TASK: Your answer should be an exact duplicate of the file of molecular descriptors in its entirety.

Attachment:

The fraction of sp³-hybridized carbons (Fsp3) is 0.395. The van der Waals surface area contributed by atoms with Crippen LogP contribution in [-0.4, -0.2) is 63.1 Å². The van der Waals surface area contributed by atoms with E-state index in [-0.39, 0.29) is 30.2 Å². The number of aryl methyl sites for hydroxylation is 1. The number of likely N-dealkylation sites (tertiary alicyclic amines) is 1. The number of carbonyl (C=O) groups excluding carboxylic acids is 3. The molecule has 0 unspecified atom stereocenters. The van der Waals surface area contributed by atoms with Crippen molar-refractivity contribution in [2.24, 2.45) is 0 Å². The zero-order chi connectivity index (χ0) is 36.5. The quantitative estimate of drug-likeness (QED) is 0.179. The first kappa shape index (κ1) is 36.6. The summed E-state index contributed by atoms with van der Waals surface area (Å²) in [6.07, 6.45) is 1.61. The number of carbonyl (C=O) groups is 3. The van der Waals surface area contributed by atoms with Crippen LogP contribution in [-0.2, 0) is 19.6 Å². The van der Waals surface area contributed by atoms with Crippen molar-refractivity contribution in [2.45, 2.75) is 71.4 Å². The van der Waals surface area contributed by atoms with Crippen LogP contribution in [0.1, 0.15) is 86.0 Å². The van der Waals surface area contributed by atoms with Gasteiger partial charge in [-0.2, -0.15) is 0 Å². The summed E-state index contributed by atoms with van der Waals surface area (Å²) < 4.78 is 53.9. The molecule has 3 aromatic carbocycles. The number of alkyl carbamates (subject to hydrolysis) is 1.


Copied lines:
The fraction of sp³-hybridized carbons (Fsp3) is 0.395. The van der Waals surface area contributed by atoms with Crippen LogP contribution in [-0.4, -0.2) is 63.1 Å². The van der Waals surface area contributed by atoms with E-state index in [-0.39, 0.29) is 30.2 Å². The number of aryl methyl sites for hydroxylation is 1. The number of likely N-dealkylation sites (tertiary alicyclic amines) is 1. The number of carbonyl (C=O) groups excluding carboxylic acids is 3. The molecule has 0 unspecified atom stereocenters. The van der Waals surface area contributed by atoms with Crippen molar-refractivity contribution in [2.24, 2.45) is 0 Å². The zero-order chi connectivity index (χ0) is 36.5. The quantitative estimate of drug-likeness (QED) is 0.179. The first kappa shape index (κ1) is 36.6. The summed E-state index contributed by atoms with van der Waals surface area (Å²) in [6.07, 6.45) is 1.61. The number of carbonyl (C=O) groups is 3. The van der Waals surface area contributed by atoms with Crippen LogP contribution in [-0.2, 0) is 19.6 Å². The van der Waals surface area contributed by atoms with Crippen molar-refractivity contribution in [2.45, 2.75) is 71.4 Å². The van der Waals surface area contributed by atoms with Crippen LogP contribution in [0.1, 0.15) is 86.0 Å². The van der Waals surface area contributed by atoms with Gasteiger partial charge in [-0.2, -0.15) is 0 Å². The summed E-state index contributed by atoms with van der Waals surface area (Å²) < 4.78 is 53.9. The molecule has 3 aromatic carbocycles. The number of alkyl carbamates (subject to hydrolysis) is 1.